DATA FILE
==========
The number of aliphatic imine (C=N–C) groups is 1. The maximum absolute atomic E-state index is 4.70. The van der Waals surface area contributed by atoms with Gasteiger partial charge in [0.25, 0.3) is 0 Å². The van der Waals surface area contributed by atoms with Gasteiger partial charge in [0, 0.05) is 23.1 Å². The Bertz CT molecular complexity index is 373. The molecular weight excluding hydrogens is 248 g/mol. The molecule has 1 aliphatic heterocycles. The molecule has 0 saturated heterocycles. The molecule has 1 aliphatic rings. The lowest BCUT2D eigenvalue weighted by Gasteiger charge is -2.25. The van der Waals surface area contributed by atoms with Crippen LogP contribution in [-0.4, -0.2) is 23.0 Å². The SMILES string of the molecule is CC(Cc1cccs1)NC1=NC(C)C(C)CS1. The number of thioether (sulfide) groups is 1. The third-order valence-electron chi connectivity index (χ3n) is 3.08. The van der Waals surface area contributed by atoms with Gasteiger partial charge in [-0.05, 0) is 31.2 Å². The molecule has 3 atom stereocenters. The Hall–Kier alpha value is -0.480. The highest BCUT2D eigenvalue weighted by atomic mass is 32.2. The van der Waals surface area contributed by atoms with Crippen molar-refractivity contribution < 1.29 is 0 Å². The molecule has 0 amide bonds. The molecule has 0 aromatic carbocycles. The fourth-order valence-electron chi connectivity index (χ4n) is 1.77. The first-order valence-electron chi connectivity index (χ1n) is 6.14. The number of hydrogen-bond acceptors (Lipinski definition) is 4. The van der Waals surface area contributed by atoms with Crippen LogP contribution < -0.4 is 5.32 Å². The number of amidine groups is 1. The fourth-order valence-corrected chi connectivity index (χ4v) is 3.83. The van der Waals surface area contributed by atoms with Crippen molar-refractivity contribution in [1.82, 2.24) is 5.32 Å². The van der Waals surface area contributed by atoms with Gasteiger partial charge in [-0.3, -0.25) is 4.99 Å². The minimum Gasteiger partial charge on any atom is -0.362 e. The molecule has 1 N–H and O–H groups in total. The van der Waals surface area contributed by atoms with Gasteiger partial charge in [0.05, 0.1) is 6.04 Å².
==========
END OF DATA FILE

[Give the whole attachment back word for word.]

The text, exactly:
The number of aliphatic imine (C=N–C) groups is 1. The maximum absolute atomic E-state index is 4.70. The van der Waals surface area contributed by atoms with Gasteiger partial charge in [0.25, 0.3) is 0 Å². The van der Waals surface area contributed by atoms with Gasteiger partial charge in [0, 0.05) is 23.1 Å². The Bertz CT molecular complexity index is 373. The molecular weight excluding hydrogens is 248 g/mol. The molecule has 1 aliphatic heterocycles. The molecule has 0 saturated heterocycles. The molecule has 1 aliphatic rings. The lowest BCUT2D eigenvalue weighted by Gasteiger charge is -2.25. The van der Waals surface area contributed by atoms with Crippen LogP contribution in [-0.4, -0.2) is 23.0 Å². The SMILES string of the molecule is CC(Cc1cccs1)NC1=NC(C)C(C)CS1. The number of thioether (sulfide) groups is 1. The third-order valence-electron chi connectivity index (χ3n) is 3.08. The van der Waals surface area contributed by atoms with Gasteiger partial charge in [-0.05, 0) is 31.2 Å². The molecule has 3 atom stereocenters. The Hall–Kier alpha value is -0.480. The highest BCUT2D eigenvalue weighted by atomic mass is 32.2. The van der Waals surface area contributed by atoms with Crippen molar-refractivity contribution < 1.29 is 0 Å². The molecule has 0 amide bonds. The molecule has 0 aromatic carbocycles. The fourth-order valence-electron chi connectivity index (χ4n) is 1.77. The first-order valence-electron chi connectivity index (χ1n) is 6.14. The number of hydrogen-bond acceptors (Lipinski definition) is 4. The van der Waals surface area contributed by atoms with Crippen LogP contribution < -0.4 is 5.32 Å². The number of amidine groups is 1. The fourth-order valence-corrected chi connectivity index (χ4v) is 3.83. The van der Waals surface area contributed by atoms with Crippen molar-refractivity contribution in [1.82, 2.24) is 5.32 Å². The van der Waals surface area contributed by atoms with Gasteiger partial charge in [-0.3, -0.25) is 4.99 Å². The minimum Gasteiger partial charge on any atom is -0.362 e. The molecule has 1 N–H and O–H groups in total. The van der Waals surface area contributed by atoms with Gasteiger partial charge in [0.05, 0.1) is 6.04 Å².